Mega III: the applications continue

GRANT BRYANT
Last updated 05:00 18/11/2011

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Backers of a proposed $20 million Mega Mitre 10 store in Frankton Flats are hoping it is third time lucky in gaining consent for the Queenstown franchise.

The resource consent application filed by H&J Smith outlines previous attempts to open a store, which were turned down.

The first attempt, in 2003, was for a proposed site close to the current location being applied for. The site would be on the corner of an extended Glenda Drive, and a new arterial road.

It was "shelved due to zoning issues," the consent application says.

A 2007 application did not advance because "land was made unavailable due the Queenstown Airport Corporation's requirement for land for the airport," the application states.

The H&J Smith group has been in business in Queenstown since 1971, and currently operate the Remarkables Park Mitre 10, H&J Smith department store and Element outdoor sports store.

The $20 million investment by the group "reinforces the belief the company has in future growth of the Wakatipu [and] Central Otago region," the application states. However, since the group's 2007 "shelved" application, zoning challenges in the Frankton Flats area have not become easier.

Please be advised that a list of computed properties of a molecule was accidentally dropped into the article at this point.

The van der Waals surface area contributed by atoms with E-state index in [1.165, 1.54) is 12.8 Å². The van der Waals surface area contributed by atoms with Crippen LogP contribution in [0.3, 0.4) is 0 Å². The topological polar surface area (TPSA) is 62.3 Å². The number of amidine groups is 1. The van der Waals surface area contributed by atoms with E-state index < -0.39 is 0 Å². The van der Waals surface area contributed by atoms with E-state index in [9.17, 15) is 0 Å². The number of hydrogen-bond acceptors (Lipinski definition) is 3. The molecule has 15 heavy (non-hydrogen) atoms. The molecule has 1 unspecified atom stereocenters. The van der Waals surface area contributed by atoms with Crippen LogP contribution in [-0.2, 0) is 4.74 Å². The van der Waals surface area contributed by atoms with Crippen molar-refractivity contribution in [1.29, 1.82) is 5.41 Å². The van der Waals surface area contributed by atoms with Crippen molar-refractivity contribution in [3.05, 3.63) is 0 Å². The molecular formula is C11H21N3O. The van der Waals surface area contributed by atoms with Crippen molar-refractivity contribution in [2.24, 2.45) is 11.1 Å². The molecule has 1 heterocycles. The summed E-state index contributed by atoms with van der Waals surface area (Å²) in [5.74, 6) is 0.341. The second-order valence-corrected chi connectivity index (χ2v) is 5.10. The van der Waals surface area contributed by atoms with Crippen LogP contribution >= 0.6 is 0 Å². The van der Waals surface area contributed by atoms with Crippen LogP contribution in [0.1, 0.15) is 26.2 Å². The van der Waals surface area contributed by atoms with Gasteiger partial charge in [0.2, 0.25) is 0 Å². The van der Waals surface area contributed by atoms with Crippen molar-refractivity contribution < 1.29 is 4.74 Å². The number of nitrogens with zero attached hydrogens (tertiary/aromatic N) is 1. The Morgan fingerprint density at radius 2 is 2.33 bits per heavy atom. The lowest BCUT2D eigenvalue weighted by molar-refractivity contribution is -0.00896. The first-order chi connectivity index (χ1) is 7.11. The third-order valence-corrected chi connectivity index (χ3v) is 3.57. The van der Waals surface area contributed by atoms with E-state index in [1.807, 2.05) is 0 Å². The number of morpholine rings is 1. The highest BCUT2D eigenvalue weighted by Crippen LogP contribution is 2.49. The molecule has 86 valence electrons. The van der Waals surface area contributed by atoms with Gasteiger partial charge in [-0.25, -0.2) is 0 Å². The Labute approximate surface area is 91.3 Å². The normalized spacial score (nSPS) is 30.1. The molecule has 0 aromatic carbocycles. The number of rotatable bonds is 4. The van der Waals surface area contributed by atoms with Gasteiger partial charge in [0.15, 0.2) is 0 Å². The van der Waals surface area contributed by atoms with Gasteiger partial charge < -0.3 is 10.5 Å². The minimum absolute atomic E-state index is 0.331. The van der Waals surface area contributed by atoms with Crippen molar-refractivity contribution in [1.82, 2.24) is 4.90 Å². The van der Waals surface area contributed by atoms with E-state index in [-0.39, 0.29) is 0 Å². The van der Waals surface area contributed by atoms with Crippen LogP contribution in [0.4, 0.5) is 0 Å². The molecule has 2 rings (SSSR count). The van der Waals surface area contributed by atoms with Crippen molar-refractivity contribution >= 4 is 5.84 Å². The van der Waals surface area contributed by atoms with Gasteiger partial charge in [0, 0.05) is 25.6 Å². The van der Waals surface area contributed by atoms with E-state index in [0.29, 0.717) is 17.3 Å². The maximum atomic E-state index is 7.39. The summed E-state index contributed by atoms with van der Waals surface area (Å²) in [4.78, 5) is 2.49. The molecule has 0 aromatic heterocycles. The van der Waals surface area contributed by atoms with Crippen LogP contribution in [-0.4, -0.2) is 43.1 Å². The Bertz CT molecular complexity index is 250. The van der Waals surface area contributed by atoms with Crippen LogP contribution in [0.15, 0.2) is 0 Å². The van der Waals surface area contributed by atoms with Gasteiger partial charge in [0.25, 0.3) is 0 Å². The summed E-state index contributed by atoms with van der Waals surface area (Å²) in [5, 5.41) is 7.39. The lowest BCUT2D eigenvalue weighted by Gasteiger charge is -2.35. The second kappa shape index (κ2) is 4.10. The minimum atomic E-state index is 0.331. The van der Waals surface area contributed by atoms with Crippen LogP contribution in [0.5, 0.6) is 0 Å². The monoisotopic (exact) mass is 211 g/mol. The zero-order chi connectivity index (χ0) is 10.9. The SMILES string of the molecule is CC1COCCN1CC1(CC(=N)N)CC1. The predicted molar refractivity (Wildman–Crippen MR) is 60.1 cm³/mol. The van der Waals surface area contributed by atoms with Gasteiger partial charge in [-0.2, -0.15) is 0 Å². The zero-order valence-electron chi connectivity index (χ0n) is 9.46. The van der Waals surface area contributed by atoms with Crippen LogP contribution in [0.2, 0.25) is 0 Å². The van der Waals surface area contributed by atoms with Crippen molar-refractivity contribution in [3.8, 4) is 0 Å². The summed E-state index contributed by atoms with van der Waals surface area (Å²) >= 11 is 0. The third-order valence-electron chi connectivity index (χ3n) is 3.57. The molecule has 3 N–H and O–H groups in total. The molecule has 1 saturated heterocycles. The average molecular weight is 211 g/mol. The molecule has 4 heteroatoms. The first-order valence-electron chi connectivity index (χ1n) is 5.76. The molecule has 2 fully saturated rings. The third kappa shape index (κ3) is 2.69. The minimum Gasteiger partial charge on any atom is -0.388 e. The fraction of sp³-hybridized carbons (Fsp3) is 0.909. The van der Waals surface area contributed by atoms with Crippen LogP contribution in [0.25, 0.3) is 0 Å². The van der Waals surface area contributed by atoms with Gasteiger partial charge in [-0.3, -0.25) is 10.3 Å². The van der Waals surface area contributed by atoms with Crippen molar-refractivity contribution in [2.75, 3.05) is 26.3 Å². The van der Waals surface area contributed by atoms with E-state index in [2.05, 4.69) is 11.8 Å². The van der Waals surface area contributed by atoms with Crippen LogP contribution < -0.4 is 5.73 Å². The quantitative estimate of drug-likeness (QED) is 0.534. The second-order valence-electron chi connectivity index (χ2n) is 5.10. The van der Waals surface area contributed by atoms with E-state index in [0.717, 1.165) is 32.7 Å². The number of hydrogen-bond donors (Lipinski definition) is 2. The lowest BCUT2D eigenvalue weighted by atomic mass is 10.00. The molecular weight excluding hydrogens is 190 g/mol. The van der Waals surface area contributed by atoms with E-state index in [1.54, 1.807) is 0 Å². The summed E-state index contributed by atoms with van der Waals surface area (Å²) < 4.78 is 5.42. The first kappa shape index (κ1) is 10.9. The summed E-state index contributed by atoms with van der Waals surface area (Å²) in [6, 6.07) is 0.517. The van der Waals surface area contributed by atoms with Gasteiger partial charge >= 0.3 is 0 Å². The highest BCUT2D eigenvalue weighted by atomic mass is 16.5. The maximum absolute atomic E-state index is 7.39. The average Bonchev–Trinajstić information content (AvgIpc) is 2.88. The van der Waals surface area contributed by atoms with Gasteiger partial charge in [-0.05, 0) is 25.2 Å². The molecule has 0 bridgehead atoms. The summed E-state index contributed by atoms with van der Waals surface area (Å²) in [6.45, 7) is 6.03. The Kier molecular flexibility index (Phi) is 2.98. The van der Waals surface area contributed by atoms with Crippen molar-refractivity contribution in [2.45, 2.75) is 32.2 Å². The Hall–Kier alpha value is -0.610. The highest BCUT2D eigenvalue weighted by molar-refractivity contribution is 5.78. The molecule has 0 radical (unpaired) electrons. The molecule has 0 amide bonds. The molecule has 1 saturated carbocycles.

A resource consent application by Foodstuffs South Island Ltd – which H&J Smith managing director Acton Smith supported, was rejected because of plan change complications last month.

Mr Smith yesterday said the Queenstown store was of strategic importance for the Mega Mitre 10 group, which is approaching its goal of establishing a nationwide network. "It's all about national pricing, meaning Queenstown people will be able to pay the same price for goods as people in Auckland, or anywhere in the country," he said.

Although the current application had taken a lot of work and planning, and was tailored to plan change specifications, the zoning complications surrounding the Frankton Flats area were a concern, Mr Smith said.

"This plan change has been going for so many years with no resolution. We need resolution so people can move forward. I believe we will see our application supported in an Environment Court appeal by Foodstuffs, because we're both trying to bring the largest stores to the district to provide the best-priced products."

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- The Southland Times

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